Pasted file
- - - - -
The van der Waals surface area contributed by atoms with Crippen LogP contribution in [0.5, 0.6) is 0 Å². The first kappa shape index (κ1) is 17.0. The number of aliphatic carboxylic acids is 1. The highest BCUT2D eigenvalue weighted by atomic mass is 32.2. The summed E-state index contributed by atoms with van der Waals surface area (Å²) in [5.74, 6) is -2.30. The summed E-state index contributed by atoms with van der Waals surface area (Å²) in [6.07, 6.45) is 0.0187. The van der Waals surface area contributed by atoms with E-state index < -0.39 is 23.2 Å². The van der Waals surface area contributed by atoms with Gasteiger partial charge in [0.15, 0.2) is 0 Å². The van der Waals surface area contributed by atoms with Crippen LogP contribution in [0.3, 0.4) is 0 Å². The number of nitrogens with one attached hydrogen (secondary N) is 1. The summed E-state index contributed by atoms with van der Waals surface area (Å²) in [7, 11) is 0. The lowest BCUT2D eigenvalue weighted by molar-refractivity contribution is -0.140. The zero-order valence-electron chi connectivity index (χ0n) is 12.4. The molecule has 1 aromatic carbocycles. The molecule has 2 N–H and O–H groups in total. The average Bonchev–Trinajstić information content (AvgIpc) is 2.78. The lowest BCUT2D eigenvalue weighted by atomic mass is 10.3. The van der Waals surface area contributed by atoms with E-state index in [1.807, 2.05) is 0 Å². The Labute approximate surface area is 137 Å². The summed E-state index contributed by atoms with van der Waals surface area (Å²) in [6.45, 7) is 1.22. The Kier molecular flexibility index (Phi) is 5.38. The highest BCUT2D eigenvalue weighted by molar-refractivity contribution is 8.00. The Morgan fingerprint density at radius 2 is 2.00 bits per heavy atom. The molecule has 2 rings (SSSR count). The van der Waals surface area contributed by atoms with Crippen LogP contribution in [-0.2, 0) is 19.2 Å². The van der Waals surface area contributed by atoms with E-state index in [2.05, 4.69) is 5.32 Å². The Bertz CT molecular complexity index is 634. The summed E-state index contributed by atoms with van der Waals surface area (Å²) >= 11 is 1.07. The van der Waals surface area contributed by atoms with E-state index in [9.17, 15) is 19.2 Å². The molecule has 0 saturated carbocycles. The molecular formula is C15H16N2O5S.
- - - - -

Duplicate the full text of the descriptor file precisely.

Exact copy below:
The van der Waals surface area contributed by atoms with Crippen LogP contribution in [0.5, 0.6) is 0 Å². The first kappa shape index (κ1) is 17.0. The number of aliphatic carboxylic acids is 1. The highest BCUT2D eigenvalue weighted by atomic mass is 32.2. The summed E-state index contributed by atoms with van der Waals surface area (Å²) in [5.74, 6) is -2.30. The summed E-state index contributed by atoms with van der Waals surface area (Å²) in [6.07, 6.45) is 0.0187. The van der Waals surface area contributed by atoms with E-state index < -0.39 is 23.2 Å². The van der Waals surface area contributed by atoms with Gasteiger partial charge in [0.15, 0.2) is 0 Å². The van der Waals surface area contributed by atoms with Crippen LogP contribution in [0.3, 0.4) is 0 Å². The number of nitrogens with one attached hydrogen (secondary N) is 1. The summed E-state index contributed by atoms with van der Waals surface area (Å²) in [7, 11) is 0. The lowest BCUT2D eigenvalue weighted by molar-refractivity contribution is -0.140. The zero-order valence-electron chi connectivity index (χ0n) is 12.4. The molecule has 1 aromatic carbocycles. The molecule has 2 N–H and O–H groups in total. The average Bonchev–Trinajstić information content (AvgIpc) is 2.78. The lowest BCUT2D eigenvalue weighted by atomic mass is 10.3. The van der Waals surface area contributed by atoms with E-state index in [1.807, 2.05) is 0 Å². The Labute approximate surface area is 137 Å². The summed E-state index contributed by atoms with van der Waals surface area (Å²) in [6.45, 7) is 1.22. The Kier molecular flexibility index (Phi) is 5.38. The highest BCUT2D eigenvalue weighted by molar-refractivity contribution is 8.00. The Morgan fingerprint density at radius 2 is 2.00 bits per heavy atom. The molecule has 2 rings (SSSR count). The van der Waals surface area contributed by atoms with Crippen LogP contribution in [-0.2, 0) is 19.2 Å². The van der Waals surface area contributed by atoms with E-state index in [2.05, 4.69) is 5.32 Å². The Bertz CT molecular complexity index is 634. The summed E-state index contributed by atoms with van der Waals surface area (Å²) >= 11 is 1.07. The van der Waals surface area contributed by atoms with E-state index in [9.17, 15) is 19.2 Å². The molecule has 0 saturated carbocycles. The molecular formula is C15H16N2O5S.